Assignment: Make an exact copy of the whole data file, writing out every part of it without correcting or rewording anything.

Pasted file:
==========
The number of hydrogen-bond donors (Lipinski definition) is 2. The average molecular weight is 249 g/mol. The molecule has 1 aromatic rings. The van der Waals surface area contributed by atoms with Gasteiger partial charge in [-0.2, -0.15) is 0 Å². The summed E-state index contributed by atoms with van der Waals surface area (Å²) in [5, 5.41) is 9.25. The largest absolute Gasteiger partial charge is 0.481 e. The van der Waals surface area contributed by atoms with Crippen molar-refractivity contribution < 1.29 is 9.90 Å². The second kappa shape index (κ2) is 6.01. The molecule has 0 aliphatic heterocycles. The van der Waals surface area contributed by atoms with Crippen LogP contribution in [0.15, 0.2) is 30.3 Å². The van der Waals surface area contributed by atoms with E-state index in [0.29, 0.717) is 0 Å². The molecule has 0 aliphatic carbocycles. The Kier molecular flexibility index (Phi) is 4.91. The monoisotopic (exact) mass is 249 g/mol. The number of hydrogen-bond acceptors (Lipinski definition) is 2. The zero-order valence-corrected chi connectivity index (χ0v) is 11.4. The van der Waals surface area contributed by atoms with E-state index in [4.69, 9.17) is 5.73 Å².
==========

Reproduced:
The number of hydrogen-bond donors (Lipinski definition) is 2. The average molecular weight is 249 g/mol. The molecule has 1 aromatic rings. The van der Waals surface area contributed by atoms with Gasteiger partial charge in [-0.2, -0.15) is 0 Å². The summed E-state index contributed by atoms with van der Waals surface area (Å²) in [5, 5.41) is 9.25. The largest absolute Gasteiger partial charge is 0.481 e. The van der Waals surface area contributed by atoms with Crippen molar-refractivity contribution < 1.29 is 9.90 Å². The second kappa shape index (κ2) is 6.01. The molecule has 0 aliphatic heterocycles. The van der Waals surface area contributed by atoms with Crippen LogP contribution in [0.15, 0.2) is 30.3 Å². The van der Waals surface area contributed by atoms with E-state index in [0.29, 0.717) is 0 Å². The molecule has 0 aliphatic carbocycles. The Kier molecular flexibility index (Phi) is 4.91. The monoisotopic (exact) mass is 249 g/mol. The number of hydrogen-bond acceptors (Lipinski definition) is 2. The zero-order valence-corrected chi connectivity index (χ0v) is 11.4. The van der Waals surface area contributed by atoms with E-state index in [4.69, 9.17) is 5.73 Å².